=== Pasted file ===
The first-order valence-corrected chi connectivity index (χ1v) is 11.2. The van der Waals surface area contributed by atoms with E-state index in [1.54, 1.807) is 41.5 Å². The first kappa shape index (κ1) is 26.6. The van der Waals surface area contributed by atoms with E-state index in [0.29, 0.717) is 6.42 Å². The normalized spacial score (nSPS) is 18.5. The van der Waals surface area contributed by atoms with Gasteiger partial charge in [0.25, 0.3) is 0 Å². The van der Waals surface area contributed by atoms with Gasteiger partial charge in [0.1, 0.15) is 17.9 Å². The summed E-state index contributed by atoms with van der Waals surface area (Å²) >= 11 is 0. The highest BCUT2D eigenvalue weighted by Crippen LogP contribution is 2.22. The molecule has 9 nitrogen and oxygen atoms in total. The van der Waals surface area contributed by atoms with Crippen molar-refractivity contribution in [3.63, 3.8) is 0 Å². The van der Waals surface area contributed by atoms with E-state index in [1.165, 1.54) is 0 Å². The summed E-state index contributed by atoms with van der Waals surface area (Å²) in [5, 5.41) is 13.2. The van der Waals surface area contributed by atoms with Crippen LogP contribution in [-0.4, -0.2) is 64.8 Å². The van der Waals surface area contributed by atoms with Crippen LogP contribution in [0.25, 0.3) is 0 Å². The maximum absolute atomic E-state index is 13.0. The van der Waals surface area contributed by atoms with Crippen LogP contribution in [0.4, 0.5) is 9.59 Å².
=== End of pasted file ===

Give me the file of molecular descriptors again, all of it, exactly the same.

The first-order valence-corrected chi connectivity index (χ1v) is 11.2. The van der Waals surface area contributed by atoms with E-state index in [1.54, 1.807) is 41.5 Å². The first kappa shape index (κ1) is 26.6. The van der Waals surface area contributed by atoms with E-state index in [0.29, 0.717) is 6.42 Å². The normalized spacial score (nSPS) is 18.5. The van der Waals surface area contributed by atoms with Gasteiger partial charge in [0.25, 0.3) is 0 Å². The van der Waals surface area contributed by atoms with Gasteiger partial charge in [0.1, 0.15) is 17.9 Å². The summed E-state index contributed by atoms with van der Waals surface area (Å²) >= 11 is 0. The highest BCUT2D eigenvalue weighted by Crippen LogP contribution is 2.22. The molecule has 9 nitrogen and oxygen atoms in total. The van der Waals surface area contributed by atoms with Crippen molar-refractivity contribution in [3.63, 3.8) is 0 Å². The van der Waals surface area contributed by atoms with E-state index in [1.165, 1.54) is 0 Å². The summed E-state index contributed by atoms with van der Waals surface area (Å²) in [5, 5.41) is 13.2. The van der Waals surface area contributed by atoms with Crippen LogP contribution in [-0.4, -0.2) is 64.8 Å². The van der Waals surface area contributed by atoms with Crippen LogP contribution in [0.25, 0.3) is 0 Å². The maximum absolute atomic E-state index is 13.0. The van der Waals surface area contributed by atoms with Crippen LogP contribution in [0.4, 0.5) is 9.59 Å².